To get to the law library of the Northern State Prison in Newark, visitors must walk through a metal detector, a security check, a few sets of steel, double doors, and past prisoners exercising behind the razor wire fence surrounding the yard.
The sound of the heavy doors locking shut can be unnerving for first-time visitors, even college students trained to know what to expect. But the prisoners awaiting the students’ help in passing high school equivalency tests quickly put their new tutors at ease.
“The first time you hear it, it dawns on you that there’s no way out,” says Ebony Coleman, a junior economics major. “But the inmates are so kind and so eager to learn; they’re very respectful, and I have never felt scared or threatened in any way.”
Thirty-seven people from Montclair State have volunteered to tutor inmates at Northern State Prison as part of the Petey Greene program, a project that began at Princeton University in an effort to change lives and reduce recidivism. Statistics show that inmates with diplomas are more likely to get jobs when they get out and less likely to return.
Justice Studies Professor Jessica Henry first connected the University with the Petey Greene program in 2015, and says that while helping to change the trajectory of prisoners’ lives, students are also transformed in the process.
“Slowly but surely, they are changing lives in meaningful ways,” Henry says.
Having begun in 2008 with only a couple of New Jersey colleges, the Petey Greene program now operates in seven East Coast states and the District of Columbia and uses tutors from 28 universities, including several Ivy League schools. Students from Montclair State, Seton Hall and Rutgers tutor at Northern State Prison.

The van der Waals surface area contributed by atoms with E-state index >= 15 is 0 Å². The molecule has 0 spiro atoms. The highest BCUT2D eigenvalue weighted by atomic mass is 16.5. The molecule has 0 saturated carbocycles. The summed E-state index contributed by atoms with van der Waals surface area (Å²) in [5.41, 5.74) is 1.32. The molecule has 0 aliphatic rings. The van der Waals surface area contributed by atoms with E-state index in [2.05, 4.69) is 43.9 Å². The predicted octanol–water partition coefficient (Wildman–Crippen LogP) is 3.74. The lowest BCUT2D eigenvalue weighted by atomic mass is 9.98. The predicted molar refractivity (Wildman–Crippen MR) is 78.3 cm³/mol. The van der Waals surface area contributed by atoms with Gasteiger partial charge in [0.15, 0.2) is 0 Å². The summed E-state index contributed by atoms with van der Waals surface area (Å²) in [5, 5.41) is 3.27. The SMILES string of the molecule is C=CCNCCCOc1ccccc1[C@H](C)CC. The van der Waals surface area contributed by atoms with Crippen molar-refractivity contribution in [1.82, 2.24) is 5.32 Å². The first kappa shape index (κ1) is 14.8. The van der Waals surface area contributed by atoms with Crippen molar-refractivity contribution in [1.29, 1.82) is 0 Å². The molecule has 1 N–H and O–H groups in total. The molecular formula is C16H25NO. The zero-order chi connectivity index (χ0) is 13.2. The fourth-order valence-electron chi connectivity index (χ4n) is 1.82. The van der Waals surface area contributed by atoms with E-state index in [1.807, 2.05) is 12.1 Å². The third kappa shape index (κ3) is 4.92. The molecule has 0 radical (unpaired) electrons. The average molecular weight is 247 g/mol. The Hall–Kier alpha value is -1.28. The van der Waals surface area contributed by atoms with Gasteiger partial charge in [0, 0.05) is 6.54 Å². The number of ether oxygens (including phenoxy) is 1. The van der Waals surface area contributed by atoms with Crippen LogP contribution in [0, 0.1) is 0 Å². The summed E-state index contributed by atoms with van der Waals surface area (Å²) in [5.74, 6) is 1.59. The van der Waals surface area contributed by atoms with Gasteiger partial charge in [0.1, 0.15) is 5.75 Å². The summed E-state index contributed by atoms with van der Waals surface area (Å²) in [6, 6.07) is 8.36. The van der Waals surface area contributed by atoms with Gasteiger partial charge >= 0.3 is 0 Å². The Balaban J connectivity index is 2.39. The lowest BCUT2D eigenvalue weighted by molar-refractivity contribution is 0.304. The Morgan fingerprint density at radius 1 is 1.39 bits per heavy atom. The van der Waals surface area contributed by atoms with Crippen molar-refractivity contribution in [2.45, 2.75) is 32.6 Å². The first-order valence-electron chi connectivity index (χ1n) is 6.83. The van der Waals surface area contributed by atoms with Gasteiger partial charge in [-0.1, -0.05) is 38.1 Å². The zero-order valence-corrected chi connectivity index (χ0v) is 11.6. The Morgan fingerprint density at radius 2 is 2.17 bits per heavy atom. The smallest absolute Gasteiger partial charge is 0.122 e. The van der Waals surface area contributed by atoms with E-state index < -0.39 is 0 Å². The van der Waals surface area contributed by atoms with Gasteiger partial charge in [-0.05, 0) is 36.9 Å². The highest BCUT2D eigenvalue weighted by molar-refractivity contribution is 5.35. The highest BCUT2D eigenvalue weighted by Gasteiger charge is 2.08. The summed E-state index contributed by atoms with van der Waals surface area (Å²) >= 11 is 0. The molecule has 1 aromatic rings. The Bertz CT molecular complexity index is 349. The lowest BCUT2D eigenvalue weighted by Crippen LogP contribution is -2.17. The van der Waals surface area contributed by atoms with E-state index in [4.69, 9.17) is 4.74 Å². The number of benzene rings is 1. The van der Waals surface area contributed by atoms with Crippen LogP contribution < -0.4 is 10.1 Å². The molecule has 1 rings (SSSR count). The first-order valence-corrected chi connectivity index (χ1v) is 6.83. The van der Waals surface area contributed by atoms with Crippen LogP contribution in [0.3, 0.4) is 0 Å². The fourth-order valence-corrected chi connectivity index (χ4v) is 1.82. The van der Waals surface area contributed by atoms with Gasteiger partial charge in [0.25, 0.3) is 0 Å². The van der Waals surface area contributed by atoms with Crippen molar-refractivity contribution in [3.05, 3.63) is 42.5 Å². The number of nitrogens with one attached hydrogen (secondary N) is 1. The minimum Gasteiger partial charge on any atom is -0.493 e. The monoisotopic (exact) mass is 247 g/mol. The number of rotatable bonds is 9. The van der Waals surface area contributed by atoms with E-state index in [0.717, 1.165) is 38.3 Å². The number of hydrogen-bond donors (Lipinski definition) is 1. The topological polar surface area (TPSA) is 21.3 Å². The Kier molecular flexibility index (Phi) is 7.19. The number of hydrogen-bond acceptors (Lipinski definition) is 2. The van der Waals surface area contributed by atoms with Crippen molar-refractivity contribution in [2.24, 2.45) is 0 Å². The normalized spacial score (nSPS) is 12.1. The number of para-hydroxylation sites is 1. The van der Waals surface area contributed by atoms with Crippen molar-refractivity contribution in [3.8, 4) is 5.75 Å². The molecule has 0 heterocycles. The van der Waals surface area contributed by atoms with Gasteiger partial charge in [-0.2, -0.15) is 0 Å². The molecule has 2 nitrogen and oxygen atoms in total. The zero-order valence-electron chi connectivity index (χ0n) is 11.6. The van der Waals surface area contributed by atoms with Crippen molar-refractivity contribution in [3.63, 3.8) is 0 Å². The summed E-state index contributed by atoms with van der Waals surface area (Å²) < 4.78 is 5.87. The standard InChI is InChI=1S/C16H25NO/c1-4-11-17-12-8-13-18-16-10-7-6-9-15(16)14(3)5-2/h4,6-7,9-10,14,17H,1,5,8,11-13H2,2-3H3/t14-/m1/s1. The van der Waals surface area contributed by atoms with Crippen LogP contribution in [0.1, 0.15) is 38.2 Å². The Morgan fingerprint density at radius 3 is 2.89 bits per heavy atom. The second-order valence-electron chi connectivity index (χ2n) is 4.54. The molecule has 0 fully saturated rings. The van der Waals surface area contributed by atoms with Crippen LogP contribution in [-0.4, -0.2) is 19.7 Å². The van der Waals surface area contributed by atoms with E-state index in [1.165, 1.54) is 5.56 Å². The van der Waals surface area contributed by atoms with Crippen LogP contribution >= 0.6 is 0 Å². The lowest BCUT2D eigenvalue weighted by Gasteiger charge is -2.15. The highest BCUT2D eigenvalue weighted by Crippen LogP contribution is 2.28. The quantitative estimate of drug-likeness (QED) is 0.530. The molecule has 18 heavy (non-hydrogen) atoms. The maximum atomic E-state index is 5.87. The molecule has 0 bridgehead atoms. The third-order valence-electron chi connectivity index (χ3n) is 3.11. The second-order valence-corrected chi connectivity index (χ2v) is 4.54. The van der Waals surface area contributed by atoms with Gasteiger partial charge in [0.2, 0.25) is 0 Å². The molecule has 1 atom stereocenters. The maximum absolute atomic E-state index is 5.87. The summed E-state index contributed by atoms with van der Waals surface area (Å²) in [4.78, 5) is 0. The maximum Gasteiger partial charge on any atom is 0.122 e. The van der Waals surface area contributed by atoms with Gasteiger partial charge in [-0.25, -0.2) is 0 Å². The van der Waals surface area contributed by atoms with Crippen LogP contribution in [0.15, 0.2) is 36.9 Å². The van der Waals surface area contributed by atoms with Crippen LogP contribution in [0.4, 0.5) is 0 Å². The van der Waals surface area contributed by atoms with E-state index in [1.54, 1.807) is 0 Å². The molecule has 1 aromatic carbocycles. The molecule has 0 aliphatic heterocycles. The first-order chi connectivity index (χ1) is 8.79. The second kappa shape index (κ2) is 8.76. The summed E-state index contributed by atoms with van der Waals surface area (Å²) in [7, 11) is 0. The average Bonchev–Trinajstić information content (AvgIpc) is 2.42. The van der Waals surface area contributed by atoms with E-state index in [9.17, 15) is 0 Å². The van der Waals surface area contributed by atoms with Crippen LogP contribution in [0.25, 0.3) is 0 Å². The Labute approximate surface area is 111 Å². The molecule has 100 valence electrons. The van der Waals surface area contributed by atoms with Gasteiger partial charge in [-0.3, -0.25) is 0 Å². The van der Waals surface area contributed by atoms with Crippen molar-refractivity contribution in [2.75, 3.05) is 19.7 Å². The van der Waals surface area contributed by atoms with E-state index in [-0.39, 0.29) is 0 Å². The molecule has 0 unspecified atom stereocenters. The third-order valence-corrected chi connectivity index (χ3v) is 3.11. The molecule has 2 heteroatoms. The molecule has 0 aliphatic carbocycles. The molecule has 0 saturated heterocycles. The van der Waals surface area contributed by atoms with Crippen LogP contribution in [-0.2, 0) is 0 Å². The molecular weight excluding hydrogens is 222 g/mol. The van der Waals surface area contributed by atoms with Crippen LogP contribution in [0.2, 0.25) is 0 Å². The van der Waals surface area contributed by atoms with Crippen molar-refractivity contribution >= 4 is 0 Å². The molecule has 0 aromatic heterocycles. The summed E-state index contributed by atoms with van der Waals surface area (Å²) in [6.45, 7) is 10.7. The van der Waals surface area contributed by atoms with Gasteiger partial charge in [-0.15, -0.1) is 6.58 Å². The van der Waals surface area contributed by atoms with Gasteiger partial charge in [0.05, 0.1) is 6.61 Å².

“I’ve been so impressed with the tutors from Montclair State,” says Samantha Thoma, the Petey Greene field director for New Jersey. “Especially considering so many of them have other responsibilities – jobs and school. I love how passionate they are about what we do. It’s a really good fit.”
The law library at Northern State Prison is a large and sunny cinder block room with an ocean mural above shelves filled with law books. On any given weekday, several inmates and their tutors work on science, math, reading or writing. Each tutor spends about two hours a week at the prison.
“It helps their self-esteem to accomplish this,” says Janoa Watson, an athletic training major who started tutoring this spring as a freshman. “I enjoy pushing people to do their best, and I hope I can help them better themselves and improve their lives.”
Making the most of doing time
While their crimes are different, most of the inmates share similar educational backgrounds. None focused on school; many dropped out or were expelled. Most ended up in and out of detention, then jail and finally prison.
It took prison to change their mindset about education. Prison also gave them a place to learn without the distraction of the streets.
“Because of decisions I made, I’m forced to stay focused and handle business now. It’s [easier] to study now, because you want it,” says Edward Hawkins, 31, who is serving 18 years for aggravated manslaughter. “This program helps keep me on track.”
Prisoners are chosen based on good behavior and classroom effort. The one-on-one attention by tutors can mean the difference between passing and failing. It has also given inmates reason to think about the future.